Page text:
April 15, 2024

For Californians, it is a rite of spring to seek the yearly wildflower blooms that erupt across arid shrublands, hillsides and desert landscapes in kaleidoscopic colour.

For the past 41 years, the Theodore Payne Wild Flower Hotline has helped guide their journeys. Wildflower seekers in southern California can dial (818) 768-1802, ext 7, for counsel on where to locate the best and most bountiful blooms in the region.

Call up in early March, and a mellifluous voice will offer that north of Los Angeles, warmer days are “slowly rousing spring wildflowers from their slumber”.

It is still early in the season. But in the Sierra woodlands: “The diminutive red maids and milkmaids are red and white beacons spotlighting themselves in the dark shade under oaks,” the voice will continue. And in the Placerita Canyon, north of LA: “Popcorn flowers and fuchsia flower gooseberry, with accompanying hummingbirds, will delight you.”

Advice, and whimsy, through the decades

The hotline, which has been operational since 1983, receives about 25,000 calls every year, and about 150,000 more listeners tune in online. The line comes alive in early March and goes quiet after the blooms die out in early summer, with a new update every week.

This year, after a remarkably wet winter across the state, the season holds a promise of lush flora, drawing thousands of visitors to sites such as the Anza-Borrego desert state park, where purple and white blooms have only just begun to arrive, and the Carrizo Plain national monument in central California – which transforms in technicolor following the rainy season.

The Thomas Payne Wild Flower hotline is run by a non-profit of the same name, and will alert callers not only to the biggest blooms but also bright pockets of inflorescence across the region. There will be tips on which trails to take, and how easy or difficult they are to navigate. Sometimes, there are musings about the ephemeral, ever-changing pleasures of the natural world.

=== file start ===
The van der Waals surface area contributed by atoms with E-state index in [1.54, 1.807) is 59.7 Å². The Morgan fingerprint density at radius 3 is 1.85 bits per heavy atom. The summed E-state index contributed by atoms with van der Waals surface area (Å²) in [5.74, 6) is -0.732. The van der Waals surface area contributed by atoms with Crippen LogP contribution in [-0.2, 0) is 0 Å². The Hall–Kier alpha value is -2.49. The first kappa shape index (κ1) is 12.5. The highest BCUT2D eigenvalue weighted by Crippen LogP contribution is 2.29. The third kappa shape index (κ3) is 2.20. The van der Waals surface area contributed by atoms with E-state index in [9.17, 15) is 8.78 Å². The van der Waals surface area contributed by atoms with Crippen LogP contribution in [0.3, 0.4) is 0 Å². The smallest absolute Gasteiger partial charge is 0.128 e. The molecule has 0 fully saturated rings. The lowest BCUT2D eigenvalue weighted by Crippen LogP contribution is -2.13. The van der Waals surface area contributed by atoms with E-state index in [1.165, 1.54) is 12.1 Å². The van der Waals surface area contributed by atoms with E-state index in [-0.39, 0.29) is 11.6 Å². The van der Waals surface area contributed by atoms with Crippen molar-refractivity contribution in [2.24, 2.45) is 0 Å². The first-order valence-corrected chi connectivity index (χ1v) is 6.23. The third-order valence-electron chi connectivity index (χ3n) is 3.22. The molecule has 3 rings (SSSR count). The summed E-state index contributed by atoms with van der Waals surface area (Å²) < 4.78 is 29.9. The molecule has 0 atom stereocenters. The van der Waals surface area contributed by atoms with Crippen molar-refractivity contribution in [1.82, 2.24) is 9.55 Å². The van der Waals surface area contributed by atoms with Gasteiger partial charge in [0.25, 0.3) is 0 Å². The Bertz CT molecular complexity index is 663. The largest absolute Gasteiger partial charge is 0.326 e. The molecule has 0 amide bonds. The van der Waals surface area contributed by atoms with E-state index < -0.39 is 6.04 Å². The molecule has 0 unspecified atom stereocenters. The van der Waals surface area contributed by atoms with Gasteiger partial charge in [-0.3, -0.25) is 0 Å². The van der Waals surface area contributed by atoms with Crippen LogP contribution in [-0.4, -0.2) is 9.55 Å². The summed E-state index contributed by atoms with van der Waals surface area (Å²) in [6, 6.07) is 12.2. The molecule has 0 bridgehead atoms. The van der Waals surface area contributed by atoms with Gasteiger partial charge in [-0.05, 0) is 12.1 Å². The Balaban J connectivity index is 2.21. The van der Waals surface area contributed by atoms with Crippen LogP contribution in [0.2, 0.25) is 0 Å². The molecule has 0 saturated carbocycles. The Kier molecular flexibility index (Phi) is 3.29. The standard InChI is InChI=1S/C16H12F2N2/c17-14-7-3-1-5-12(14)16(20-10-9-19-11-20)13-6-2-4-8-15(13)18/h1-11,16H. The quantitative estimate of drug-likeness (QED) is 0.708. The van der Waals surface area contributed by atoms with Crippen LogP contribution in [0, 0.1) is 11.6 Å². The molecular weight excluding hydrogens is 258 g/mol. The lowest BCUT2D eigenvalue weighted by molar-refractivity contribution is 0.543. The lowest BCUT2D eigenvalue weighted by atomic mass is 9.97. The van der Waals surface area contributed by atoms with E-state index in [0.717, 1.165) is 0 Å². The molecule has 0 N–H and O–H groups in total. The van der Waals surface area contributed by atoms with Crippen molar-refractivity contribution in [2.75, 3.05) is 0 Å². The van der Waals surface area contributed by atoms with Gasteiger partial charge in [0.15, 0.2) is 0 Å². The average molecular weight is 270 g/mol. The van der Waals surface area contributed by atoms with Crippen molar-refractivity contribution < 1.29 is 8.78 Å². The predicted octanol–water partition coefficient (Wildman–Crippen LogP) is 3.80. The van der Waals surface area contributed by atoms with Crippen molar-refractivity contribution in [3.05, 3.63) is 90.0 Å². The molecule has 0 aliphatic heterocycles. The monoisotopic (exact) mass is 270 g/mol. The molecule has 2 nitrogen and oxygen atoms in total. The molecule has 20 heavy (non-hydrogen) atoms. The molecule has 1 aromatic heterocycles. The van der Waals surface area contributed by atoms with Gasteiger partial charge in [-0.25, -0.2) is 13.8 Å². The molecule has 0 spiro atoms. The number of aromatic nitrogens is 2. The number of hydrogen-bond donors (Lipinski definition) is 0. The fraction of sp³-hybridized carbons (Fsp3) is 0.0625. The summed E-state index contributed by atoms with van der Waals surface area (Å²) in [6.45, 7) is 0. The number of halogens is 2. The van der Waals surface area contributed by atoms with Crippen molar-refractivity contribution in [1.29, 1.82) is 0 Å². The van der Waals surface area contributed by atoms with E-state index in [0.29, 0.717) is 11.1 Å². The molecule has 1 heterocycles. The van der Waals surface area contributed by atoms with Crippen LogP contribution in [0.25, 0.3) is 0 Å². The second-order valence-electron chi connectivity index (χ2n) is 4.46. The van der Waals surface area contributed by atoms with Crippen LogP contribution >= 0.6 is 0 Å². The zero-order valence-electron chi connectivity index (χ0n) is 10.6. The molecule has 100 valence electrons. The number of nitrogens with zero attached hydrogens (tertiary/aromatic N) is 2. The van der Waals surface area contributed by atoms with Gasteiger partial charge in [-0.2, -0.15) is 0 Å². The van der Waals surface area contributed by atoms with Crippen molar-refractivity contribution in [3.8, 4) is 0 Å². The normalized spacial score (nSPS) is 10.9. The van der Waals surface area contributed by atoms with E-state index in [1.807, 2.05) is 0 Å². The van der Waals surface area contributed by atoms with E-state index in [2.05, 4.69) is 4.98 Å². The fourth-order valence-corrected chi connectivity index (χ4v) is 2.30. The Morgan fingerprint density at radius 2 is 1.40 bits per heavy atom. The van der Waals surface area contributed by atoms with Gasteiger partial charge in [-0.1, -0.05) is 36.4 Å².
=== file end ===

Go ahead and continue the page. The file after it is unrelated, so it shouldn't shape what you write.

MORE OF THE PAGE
A photographer takes photos in Anza-Borrego desert state park in California. Photograph: David Swanson/Reuters

The service has persisted for four decades, through wet and dry years, and many evolutions of technology. In the 90s, for a brief stint, there was an option to access the updates via a fax message. Nowadays, people can also listen to them on a Spotify playlist.

“The wildflower hotline, on the one hand, is terribly cute,” said Joe Spano, the Emmy Award-nominated actor who voices the weekly monologues. “And it’s extraordinary. It’s a human being talking to other human beings who are interested in wildflowers.”

The hotline is one of several wildflower tiplines in the state, many of which are maintained by state or national parks. But the Theodore Payne hotline is unique in that it offers updates from a range of state and national parks, local preserves and other public spaces. It also offers a certain lyricism, and a sense of whimsy.

“Poppy Hill, a favourite viewing spot along the road, is weaving its annual gold-and-blue quilt of poppies and sky lupines,” the 22 March report suggests.